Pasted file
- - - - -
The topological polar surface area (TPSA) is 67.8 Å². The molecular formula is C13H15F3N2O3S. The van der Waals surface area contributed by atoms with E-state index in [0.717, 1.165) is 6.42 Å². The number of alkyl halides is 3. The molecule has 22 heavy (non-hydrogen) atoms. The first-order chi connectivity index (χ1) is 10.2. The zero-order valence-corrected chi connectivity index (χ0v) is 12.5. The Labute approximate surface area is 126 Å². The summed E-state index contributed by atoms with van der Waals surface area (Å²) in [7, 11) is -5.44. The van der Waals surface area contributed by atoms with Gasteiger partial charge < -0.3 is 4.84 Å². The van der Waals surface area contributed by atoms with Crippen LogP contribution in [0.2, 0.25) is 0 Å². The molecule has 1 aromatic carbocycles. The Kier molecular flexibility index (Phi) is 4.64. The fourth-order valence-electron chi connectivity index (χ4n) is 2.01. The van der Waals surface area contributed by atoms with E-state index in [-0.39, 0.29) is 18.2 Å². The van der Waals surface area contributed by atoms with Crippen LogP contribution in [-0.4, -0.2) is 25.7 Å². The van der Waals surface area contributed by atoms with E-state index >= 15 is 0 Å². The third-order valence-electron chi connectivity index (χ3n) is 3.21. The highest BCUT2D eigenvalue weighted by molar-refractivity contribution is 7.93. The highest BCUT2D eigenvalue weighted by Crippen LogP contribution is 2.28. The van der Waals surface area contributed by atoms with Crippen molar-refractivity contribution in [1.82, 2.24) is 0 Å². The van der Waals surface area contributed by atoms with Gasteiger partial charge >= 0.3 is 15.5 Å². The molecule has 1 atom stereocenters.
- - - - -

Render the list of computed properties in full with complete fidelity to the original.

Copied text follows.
The topological polar surface area (TPSA) is 67.8 Å². The molecular formula is C13H15F3N2O3S. The van der Waals surface area contributed by atoms with E-state index in [0.717, 1.165) is 6.42 Å². The number of alkyl halides is 3. The molecule has 22 heavy (non-hydrogen) atoms. The first-order chi connectivity index (χ1) is 10.2. The zero-order valence-corrected chi connectivity index (χ0v) is 12.5. The Labute approximate surface area is 126 Å². The summed E-state index contributed by atoms with van der Waals surface area (Å²) in [7, 11) is -5.44. The van der Waals surface area contributed by atoms with Gasteiger partial charge < -0.3 is 4.84 Å². The van der Waals surface area contributed by atoms with Crippen LogP contribution in [0.2, 0.25) is 0 Å². The molecule has 1 aromatic carbocycles. The Kier molecular flexibility index (Phi) is 4.64. The fourth-order valence-electron chi connectivity index (χ4n) is 2.01. The van der Waals surface area contributed by atoms with E-state index in [-0.39, 0.29) is 18.2 Å². The van der Waals surface area contributed by atoms with Crippen LogP contribution in [-0.4, -0.2) is 25.7 Å². The van der Waals surface area contributed by atoms with E-state index >= 15 is 0 Å². The third-order valence-electron chi connectivity index (χ3n) is 3.21. The highest BCUT2D eigenvalue weighted by molar-refractivity contribution is 7.93. The highest BCUT2D eigenvalue weighted by Crippen LogP contribution is 2.28. The van der Waals surface area contributed by atoms with Crippen molar-refractivity contribution in [1.82, 2.24) is 0 Å². The van der Waals surface area contributed by atoms with Gasteiger partial charge >= 0.3 is 15.5 Å². The molecule has 1 atom stereocenters.